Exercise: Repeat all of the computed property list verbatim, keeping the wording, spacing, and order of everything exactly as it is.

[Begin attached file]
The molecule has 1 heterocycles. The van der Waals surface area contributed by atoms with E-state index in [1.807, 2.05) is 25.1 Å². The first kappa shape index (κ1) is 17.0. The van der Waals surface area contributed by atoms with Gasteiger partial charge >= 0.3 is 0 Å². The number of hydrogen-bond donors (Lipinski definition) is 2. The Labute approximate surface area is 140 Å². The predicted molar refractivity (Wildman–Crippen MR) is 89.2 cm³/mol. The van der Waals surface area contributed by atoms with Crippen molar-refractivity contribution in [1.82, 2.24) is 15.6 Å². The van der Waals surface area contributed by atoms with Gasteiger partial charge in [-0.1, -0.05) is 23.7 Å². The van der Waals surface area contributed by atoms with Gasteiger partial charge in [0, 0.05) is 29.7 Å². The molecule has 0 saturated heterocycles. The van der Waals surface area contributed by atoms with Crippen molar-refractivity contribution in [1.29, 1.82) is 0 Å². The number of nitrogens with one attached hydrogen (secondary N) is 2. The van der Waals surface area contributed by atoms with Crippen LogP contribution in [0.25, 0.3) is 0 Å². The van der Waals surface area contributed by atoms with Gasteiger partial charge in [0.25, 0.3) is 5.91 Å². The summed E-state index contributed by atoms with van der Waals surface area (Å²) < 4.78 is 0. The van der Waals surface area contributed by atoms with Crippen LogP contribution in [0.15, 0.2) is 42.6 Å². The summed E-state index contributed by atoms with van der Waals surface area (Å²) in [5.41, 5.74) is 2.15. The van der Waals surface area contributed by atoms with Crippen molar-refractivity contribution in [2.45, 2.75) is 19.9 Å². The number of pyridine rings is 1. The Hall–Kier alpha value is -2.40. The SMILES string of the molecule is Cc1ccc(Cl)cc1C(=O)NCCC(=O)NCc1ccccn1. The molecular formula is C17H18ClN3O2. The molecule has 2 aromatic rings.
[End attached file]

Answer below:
The molecule has 1 heterocycles. The van der Waals surface area contributed by atoms with E-state index in [1.807, 2.05) is 25.1 Å². The first kappa shape index (κ1) is 17.0. The van der Waals surface area contributed by atoms with Gasteiger partial charge >= 0.3 is 0 Å². The number of hydrogen-bond donors (Lipinski definition) is 2. The Labute approximate surface area is 140 Å². The predicted molar refractivity (Wildman–Crippen MR) is 89.2 cm³/mol. The van der Waals surface area contributed by atoms with Crippen molar-refractivity contribution in [1.82, 2.24) is 15.6 Å². The van der Waals surface area contributed by atoms with Gasteiger partial charge in [-0.1, -0.05) is 23.7 Å². The van der Waals surface area contributed by atoms with Gasteiger partial charge in [0, 0.05) is 29.7 Å². The molecule has 0 saturated heterocycles. The van der Waals surface area contributed by atoms with Crippen molar-refractivity contribution in [1.29, 1.82) is 0 Å². The number of nitrogens with one attached hydrogen (secondary N) is 2. The van der Waals surface area contributed by atoms with Crippen LogP contribution in [0.25, 0.3) is 0 Å². The van der Waals surface area contributed by atoms with Gasteiger partial charge in [0.25, 0.3) is 5.91 Å². The summed E-state index contributed by atoms with van der Waals surface area (Å²) < 4.78 is 0. The van der Waals surface area contributed by atoms with Crippen LogP contribution in [0.15, 0.2) is 42.6 Å². The summed E-state index contributed by atoms with van der Waals surface area (Å²) in [5.41, 5.74) is 2.15. The van der Waals surface area contributed by atoms with Crippen molar-refractivity contribution in [2.45, 2.75) is 19.9 Å². The number of pyridine rings is 1. The Hall–Kier alpha value is -2.40. The SMILES string of the molecule is Cc1ccc(Cl)cc1C(=O)NCCC(=O)NCc1ccccn1. The molecular formula is C17H18ClN3O2. The molecule has 2 aromatic rings.